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International Symposium on Climate Change
and Food Security in South Asia

Dhaka, Bangladesh
25-29 August 2008

Photo of Overpass in Dhaka
Dhaka Symposium Declaration
Dhaka Symposium Recommendations

Background | Specifc Objectives | Expected Outcomes | Sponsors | Programme |

Presentations and Abstracts| Announcement Brochure


Workshop Overview

The Ohio State University, World Meteorological Organization (WMO), the FAO (Food and Agriculture Organization of the United Nations) Regional Office for Asia and the Pacific, the UN Economic and Social Commission for Asia and Pacific (ESCAP) and other co-sponsors are organizing this symposium and the background, specific objectives and expected outcomes are listed below.  The symposium programme brings together experts from national meteorological/ hydrological and agricultural departments, international and regional organizations/ institutions; and policy makers from national planning/financial departments to present state-of-the-art papers, real world applications and innovative techniques for coping with climate change and the symposium will give recommendations for planning and implementing an effective Agriculture Mitigation and Adaptation Framework for Climate Change in South Asia. The symposium programme


Across South Asia (Afghanistan, Bangladesh, Bhutan, India, Maldives, Nepal, Pakistan and Sri Lanka), large populations depend on semi-subsistence agriculture for their livelihoods. Rainfall in the semi-arid and sub-humid regions of South Asia is highly variable and undependable and influences agricultural productivity. Farming practices in these regions have developed as a response to such climatic risks.

According to the Fourth Assessment Report of the WMO/UNEP Intergovernmental Panel on Climate Change (lPCC) released in 2007, future projections of climate change indicate that South Asia is very likely to warm during this century.  Also, freshwater availability is projected to decrease and coastal areas will be at greatest risk due to increased flooding from the sea and rivers. Sea level rise in Bangladesh is expected to impact over 13 million people with a 16% loss of national rice production. In some South Asian countries, a substantial reduction in crop yields from rainfed agriculture could occur.  Additionally, dramatic changes in the land use patterns in South Asia compound the problem of climate change.

The agricultural sector, including crops, livestock, fisheries, forestry, and land and water management, is both a bearer and a contributor of global climate change. Some specific options have already been identified, tested and documented for climate change mitigation and adaptation for agriculture sector, such as sustainable land and forest management; changing varieties; more efficient water use; altering the timing or location of cropping activities; improving the effectiveness of pest, disease and weed management practices and making better use of seasonal climate forecasts to reduce production risks. If these options are widely adopted, they could have substantial potential to offset negative impacts from climate change and take advantage of positive impacts. To cope with climate change more effectively in South Asia, it is necessary to identify integrated adaptation and mitigation options for a range of agroecosystems so as to enable a favourable policy environment for the implementation of the framework.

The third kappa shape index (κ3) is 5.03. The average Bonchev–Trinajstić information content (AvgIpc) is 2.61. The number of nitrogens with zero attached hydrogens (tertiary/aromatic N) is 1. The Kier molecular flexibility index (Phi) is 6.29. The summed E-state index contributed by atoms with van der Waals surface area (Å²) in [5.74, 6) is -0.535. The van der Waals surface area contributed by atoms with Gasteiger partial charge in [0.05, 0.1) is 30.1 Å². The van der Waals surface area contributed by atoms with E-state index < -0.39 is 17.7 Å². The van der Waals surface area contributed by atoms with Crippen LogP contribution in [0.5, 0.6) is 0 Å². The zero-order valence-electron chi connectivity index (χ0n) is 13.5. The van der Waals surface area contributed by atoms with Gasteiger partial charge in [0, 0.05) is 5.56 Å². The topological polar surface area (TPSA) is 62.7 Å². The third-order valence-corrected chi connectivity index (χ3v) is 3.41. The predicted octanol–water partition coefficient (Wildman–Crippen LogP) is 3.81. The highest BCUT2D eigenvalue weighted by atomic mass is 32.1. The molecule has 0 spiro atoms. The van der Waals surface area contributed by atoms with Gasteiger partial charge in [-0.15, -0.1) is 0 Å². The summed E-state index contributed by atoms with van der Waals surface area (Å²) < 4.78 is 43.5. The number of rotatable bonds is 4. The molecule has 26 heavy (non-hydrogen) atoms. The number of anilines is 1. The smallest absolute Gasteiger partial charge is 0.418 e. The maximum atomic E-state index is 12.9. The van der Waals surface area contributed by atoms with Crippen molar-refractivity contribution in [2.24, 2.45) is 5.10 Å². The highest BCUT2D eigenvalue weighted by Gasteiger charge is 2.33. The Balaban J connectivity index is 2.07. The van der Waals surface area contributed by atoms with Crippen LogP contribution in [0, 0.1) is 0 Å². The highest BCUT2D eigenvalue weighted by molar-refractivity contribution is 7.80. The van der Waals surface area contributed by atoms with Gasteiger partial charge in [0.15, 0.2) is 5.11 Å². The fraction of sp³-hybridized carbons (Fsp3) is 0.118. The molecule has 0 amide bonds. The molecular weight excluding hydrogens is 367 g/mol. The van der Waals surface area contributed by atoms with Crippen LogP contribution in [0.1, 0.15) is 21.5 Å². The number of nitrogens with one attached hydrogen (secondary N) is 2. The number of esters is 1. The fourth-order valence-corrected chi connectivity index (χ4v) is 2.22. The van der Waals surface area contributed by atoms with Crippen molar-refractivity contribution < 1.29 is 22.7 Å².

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Specific Workshop Objectives

  • To provide a central forum to develop an improved understanding and assessment of the climate change impacts on agriculture and the associated vulnerability in South Asia;
  • To identify and discuss integrated mitigation and adaptation win-win options for the agricultural sector in different agroecosystems of South Asia;
  • To discuss and propose a regional Agriculture Mitigation and Adaptation Framework for Climate Change in South Asia.
  • To discuss and recommend policy and financial innovations to enable smooth implementation of the regional framework and it's integration into the sustainable development planning of South Asia countries; and
  • To discuss appropriate options for strengthening information exchange on climate change impacts and cooperation on agriculture mitigation and adaptation actions among South Asia countries.

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Expected Workshop Outcomes

Senior experts in the field of climate change and agro-meteorology, sustainable agricultural development and national economic/financial planning agencies will be invited to prepare state-of-the-art discussion papers to address the above objectives. The programme for the symposium will be designed to engage all participants in discussions on these discussion papers and develop appropriate recommendations for all organizations involved in sustainable agricultural development in South Asia.

The workshop should result in enhanced capacity to: identify/understand impacts, vulnerability and adaptation; select and implement adaptation actions; enhance cooperation among South Asian countries to better manage climate change risks; and enhance integration of climate change adaptation with sustainable agricultural development in South Asia.

Proceedings of the Meeting will be published by WMO, FAO and ESCAP and will be widely distributed to promote the Climate Change Mitigation and Adaptation Framework for South Asian Agriculture.

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Workshop Co-Sponsors 

WMO Logo

OSU Logo

Ohio State University - Carbon Management and Sequestration Center

FAO Logo

Food and Agriculture Organization (FAO) Regional Office for Asia and the Pacific (RAP)


UN Economic and Social Commission for Asia and Pacific (ESCAP)

University of Dhaka Logo

University of Dhaka




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